15-minute daily exercise is ‘bare minimum for health’

Just 15 minutes of exercise a day can increase life expectancy by three years and cut death risk by 14%, according to recent research.

The Lancet study, based on a review of more than 400,000 people in Taiwan, showed 15 minutes per day or 90 minutes per week of moderate exercise, such as brisk walking, can add three years to your life. Meanwhile, work in the British Journal of Sports Medicine suggests a couch potato lifestyle with six hours of TV a day cuts lifespan by five years.

Another benefit is that people who start to do more exercise tend to get a taste for it and up their daily quota. More exercise led to further life gains. Every additional 15 minutes of daily exercise further reduced all-cause death rates by 4%. Moderate exercise does not have to be a long jog, it could be a brisk walk to work or taking the stairs instead of the lift.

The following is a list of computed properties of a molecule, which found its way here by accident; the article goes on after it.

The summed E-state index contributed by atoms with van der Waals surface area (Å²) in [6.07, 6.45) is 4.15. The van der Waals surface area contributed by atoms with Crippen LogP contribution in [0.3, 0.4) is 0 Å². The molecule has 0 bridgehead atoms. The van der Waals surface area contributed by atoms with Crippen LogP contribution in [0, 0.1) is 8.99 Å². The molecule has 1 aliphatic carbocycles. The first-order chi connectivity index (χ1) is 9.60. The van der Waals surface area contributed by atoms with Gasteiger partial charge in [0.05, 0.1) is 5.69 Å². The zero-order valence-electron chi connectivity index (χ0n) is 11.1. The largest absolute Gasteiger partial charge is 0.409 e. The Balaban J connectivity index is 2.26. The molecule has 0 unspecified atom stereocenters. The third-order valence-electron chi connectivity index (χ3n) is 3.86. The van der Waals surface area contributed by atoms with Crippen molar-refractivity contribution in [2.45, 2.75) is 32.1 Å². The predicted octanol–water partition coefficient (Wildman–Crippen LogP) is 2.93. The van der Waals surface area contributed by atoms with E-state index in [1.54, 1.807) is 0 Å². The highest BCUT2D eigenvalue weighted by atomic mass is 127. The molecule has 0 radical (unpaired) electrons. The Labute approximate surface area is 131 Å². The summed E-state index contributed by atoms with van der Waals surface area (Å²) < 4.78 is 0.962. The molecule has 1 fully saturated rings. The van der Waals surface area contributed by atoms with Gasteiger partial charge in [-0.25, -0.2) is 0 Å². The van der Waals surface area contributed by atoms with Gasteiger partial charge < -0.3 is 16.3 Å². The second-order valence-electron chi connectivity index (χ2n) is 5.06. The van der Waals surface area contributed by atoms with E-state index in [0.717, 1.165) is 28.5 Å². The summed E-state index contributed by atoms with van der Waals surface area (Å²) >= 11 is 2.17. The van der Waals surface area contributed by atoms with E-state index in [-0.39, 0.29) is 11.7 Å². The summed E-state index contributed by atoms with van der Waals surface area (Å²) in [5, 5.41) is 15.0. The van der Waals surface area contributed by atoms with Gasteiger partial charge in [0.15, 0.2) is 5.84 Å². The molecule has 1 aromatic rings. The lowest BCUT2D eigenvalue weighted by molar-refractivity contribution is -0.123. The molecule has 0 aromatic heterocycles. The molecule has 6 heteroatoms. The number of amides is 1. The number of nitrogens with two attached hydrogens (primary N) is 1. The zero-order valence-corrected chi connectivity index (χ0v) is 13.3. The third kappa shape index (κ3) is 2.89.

The UK government recently updated its advice to have a more flexible approach, recommending adults get 150 minutes of activity a week. This could be a couple of 10-minute bouts of activity every day or 30-minute exercise sessions, five times a week, for example.

 

 

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